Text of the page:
Some 16,000 USW-represented security guards across Quebec have a new contract with total wage and premium increases ranging from 19.2% to 27.8% over five years. The contract increases existing premiums and introduces new ones, which vary from 50 cents to $2 per hour each. The agreement covers several professional development training courses. All security guards are covered by the agreement under a Quebec government sector-wide decree.

Local 4297 – PTI Transformers LP, Winnipeg
A five-year agreement will provide 130 Steelworkers at PTI Transformers with total wage hikes of 16.15%, as well as a $3-per-hour average increase for new hires, improved wage protection language and increased premiums. The contract also improves sick leave, adds massage therapy to the benefit plan, introduces a vacation pay bonus for senior employees and revises the agreement to be gender-neutral.

Local 9400 – Aer Rianta, Montreal Dorval Airport
The 90 members working for Aer Rianta in shops located throughout Montreal’s Dorval airport ratified a four-year contract with total wage increases of 20%. Other gains include an additional stat holiday for Remembrance Day, an additional paid sick day and a sixth week of vacation granted after 20 years of service, rather than 25 years.

Locals 6673 and 5890 – Evraz, Calgary and Regina
Despite challenges created by uncertainty over the ownership of Evraz PLC, members at the steelmaker’s Western Canada operations succeeded in negotiating four-year contracts with the company. Through joint bargaining, Local 6673 in Calgary and Local 5890 in Regina reached agreements, retroactive to August 2020, providing wage increases of 7.5%, cost-of-living adjustments amounting to $2.35 an hour, pension contribution increases of $3.25 per hour worked, and benefit and language improvements.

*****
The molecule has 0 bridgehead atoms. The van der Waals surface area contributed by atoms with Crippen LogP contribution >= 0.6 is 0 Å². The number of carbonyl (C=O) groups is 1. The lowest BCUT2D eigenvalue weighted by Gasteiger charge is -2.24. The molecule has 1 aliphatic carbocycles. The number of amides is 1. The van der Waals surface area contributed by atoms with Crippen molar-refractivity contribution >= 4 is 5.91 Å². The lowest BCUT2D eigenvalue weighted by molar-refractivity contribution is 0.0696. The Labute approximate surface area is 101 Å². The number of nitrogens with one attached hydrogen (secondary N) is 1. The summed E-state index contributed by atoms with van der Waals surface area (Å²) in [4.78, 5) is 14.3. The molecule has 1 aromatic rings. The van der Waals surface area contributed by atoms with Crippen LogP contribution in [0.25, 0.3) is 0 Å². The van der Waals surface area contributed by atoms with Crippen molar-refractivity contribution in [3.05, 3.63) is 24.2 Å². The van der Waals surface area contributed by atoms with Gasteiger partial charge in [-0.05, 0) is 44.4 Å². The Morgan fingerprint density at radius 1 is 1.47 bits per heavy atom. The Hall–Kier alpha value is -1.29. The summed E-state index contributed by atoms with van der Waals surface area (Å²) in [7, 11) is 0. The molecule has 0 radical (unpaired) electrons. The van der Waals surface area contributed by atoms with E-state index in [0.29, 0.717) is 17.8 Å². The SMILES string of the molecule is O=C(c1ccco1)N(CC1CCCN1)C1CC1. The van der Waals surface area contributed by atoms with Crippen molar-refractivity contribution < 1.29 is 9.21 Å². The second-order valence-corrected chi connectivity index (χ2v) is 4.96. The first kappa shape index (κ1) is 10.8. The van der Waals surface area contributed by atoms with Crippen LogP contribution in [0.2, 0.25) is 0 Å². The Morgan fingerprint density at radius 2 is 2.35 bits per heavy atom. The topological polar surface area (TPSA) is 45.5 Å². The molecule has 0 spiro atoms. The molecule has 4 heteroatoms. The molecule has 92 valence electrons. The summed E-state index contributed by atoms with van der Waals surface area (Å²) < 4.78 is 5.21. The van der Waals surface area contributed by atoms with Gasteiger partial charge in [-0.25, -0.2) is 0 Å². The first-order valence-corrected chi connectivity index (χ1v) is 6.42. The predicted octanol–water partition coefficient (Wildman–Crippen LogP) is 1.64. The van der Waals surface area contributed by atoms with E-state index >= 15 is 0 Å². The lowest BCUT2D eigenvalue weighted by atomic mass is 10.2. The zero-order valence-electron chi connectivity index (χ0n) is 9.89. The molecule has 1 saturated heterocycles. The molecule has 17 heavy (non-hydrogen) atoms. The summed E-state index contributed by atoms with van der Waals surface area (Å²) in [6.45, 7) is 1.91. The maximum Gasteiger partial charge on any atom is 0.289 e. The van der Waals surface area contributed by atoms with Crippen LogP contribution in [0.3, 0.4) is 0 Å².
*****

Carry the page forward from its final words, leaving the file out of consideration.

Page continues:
Local 2010 – Queen’s University, Kingston, Ont.
Constrained by the Ontario Conservative government’s regressive law restricting wage and benefit increases to 1%, 1,400 administrative and support staff at Queen’s University achieved several gains on working conditions and quality-of-life issues. The three-year agreement improves language on issues including workloads, flex time, job evaluations, pay equity, parental leave, remote work and tuition and child-care benefits.

Local 1-207 – Tempur Sealy Canada, Edmonton
Steelworkers at the Tempur Sealy Canada mattress production facilities in Edmonton reached a four-year collective agreement providing a $450 lump-sum payment on ratification, annual wage increases in each of the contract’s last three years. The agreement includes annual improvements to language and members’ pension and benefit plans, vacation entitlement and health spending accounts.

Local 9599 – Micro Bird, Drummondville, Que.
The 350 Steelworkers at Micro Bird, who manufacture school buses, commercial buses and multi-purpose vehicles, reached a five-year contract with a 16% wage increase retroactive to Jan.1, total increases of 11% over the following four years, and annual cost-of-living adjustments. One-third of members will receive additional wage increases. The contract improves holidays, sick days, shift premiums, contracting-out provisions and creates a new, defined-benefit pension plan.

This article was featured in the Winter 2022 edition of USW@Work. Click here to download and read the full magazine.